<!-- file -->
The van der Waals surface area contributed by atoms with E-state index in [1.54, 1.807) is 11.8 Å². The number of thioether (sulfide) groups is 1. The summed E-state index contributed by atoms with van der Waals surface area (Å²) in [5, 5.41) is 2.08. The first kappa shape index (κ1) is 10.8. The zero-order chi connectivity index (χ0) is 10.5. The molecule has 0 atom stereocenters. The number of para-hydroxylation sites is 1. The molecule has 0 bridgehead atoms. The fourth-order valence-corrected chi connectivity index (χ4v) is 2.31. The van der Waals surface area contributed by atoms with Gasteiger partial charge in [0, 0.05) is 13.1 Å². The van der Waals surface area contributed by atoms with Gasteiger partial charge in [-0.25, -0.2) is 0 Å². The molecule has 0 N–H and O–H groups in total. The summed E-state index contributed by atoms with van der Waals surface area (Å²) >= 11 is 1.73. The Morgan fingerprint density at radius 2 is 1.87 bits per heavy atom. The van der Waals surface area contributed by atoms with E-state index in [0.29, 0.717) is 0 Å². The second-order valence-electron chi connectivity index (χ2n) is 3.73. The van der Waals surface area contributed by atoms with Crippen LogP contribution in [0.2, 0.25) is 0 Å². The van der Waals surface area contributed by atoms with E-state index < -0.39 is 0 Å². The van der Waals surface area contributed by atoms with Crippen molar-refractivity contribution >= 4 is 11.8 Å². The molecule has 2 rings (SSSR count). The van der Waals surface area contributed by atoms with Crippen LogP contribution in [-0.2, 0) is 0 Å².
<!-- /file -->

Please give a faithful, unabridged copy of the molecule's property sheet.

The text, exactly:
The van der Waals surface area contributed by atoms with E-state index in [1.54, 1.807) is 11.8 Å². The number of thioether (sulfide) groups is 1. The summed E-state index contributed by atoms with van der Waals surface area (Å²) in [5, 5.41) is 2.08. The first kappa shape index (κ1) is 10.8. The zero-order chi connectivity index (χ0) is 10.5. The molecule has 0 atom stereocenters. The number of para-hydroxylation sites is 1. The molecule has 0 bridgehead atoms. The fourth-order valence-corrected chi connectivity index (χ4v) is 2.31. The van der Waals surface area contributed by atoms with Gasteiger partial charge in [0, 0.05) is 13.1 Å². The van der Waals surface area contributed by atoms with Gasteiger partial charge in [-0.25, -0.2) is 0 Å². The molecule has 0 N–H and O–H groups in total. The summed E-state index contributed by atoms with van der Waals surface area (Å²) >= 11 is 1.73. The Morgan fingerprint density at radius 2 is 1.87 bits per heavy atom. The van der Waals surface area contributed by atoms with E-state index in [0.29, 0.717) is 0 Å². The second-order valence-electron chi connectivity index (χ2n) is 3.73. The van der Waals surface area contributed by atoms with Crippen LogP contribution in [0.2, 0.25) is 0 Å². The van der Waals surface area contributed by atoms with E-state index < -0.39 is 0 Å². The van der Waals surface area contributed by atoms with Crippen molar-refractivity contribution >= 4 is 11.8 Å². The molecule has 2 rings (SSSR count). The van der Waals surface area contributed by atoms with Crippen LogP contribution in [-0.2, 0) is 0 Å².